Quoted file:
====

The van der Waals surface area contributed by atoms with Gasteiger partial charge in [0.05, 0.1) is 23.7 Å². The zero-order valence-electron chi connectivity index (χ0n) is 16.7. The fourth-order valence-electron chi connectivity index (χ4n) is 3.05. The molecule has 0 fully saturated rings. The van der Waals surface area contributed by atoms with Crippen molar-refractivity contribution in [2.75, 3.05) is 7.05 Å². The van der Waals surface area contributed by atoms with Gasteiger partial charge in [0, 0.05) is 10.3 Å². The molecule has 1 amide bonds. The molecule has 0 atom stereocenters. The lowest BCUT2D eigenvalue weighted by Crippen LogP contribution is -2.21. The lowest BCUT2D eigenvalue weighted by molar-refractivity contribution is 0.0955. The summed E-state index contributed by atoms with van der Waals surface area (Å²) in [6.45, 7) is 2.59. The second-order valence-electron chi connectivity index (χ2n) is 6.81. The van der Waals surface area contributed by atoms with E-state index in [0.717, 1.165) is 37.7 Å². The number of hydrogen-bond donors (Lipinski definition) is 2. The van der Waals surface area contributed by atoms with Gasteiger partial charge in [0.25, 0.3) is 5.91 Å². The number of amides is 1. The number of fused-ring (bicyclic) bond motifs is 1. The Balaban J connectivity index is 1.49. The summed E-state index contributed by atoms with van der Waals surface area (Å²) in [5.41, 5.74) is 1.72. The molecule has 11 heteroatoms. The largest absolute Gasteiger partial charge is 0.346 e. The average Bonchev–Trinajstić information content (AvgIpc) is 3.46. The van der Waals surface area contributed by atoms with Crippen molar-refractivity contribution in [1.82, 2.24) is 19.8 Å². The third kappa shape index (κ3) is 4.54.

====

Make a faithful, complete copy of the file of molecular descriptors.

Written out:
The van der Waals surface area contributed by atoms with Gasteiger partial charge in [0.05, 0.1) is 23.7 Å². The zero-order valence-electron chi connectivity index (χ0n) is 16.7. The fourth-order valence-electron chi connectivity index (χ4n) is 3.05. The molecule has 0 fully saturated rings. The van der Waals surface area contributed by atoms with Crippen molar-refractivity contribution in [2.75, 3.05) is 7.05 Å². The van der Waals surface area contributed by atoms with Gasteiger partial charge in [0, 0.05) is 10.3 Å². The molecule has 1 amide bonds. The molecule has 0 atom stereocenters. The lowest BCUT2D eigenvalue weighted by Crippen LogP contribution is -2.21. The lowest BCUT2D eigenvalue weighted by molar-refractivity contribution is 0.0955. The summed E-state index contributed by atoms with van der Waals surface area (Å²) in [6.45, 7) is 2.59. The second-order valence-electron chi connectivity index (χ2n) is 6.81. The van der Waals surface area contributed by atoms with E-state index in [0.717, 1.165) is 37.7 Å². The number of hydrogen-bond donors (Lipinski definition) is 2. The van der Waals surface area contributed by atoms with Gasteiger partial charge in [0.25, 0.3) is 5.91 Å². The number of amides is 1. The number of fused-ring (bicyclic) bond motifs is 1. The Balaban J connectivity index is 1.49. The summed E-state index contributed by atoms with van der Waals surface area (Å²) in [5.41, 5.74) is 1.72. The molecule has 11 heteroatoms. The largest absolute Gasteiger partial charge is 0.346 e. The average Bonchev–Trinajstić information content (AvgIpc) is 3.46. The van der Waals surface area contributed by atoms with Crippen molar-refractivity contribution in [1.82, 2.24) is 19.8 Å². The third kappa shape index (κ3) is 4.54.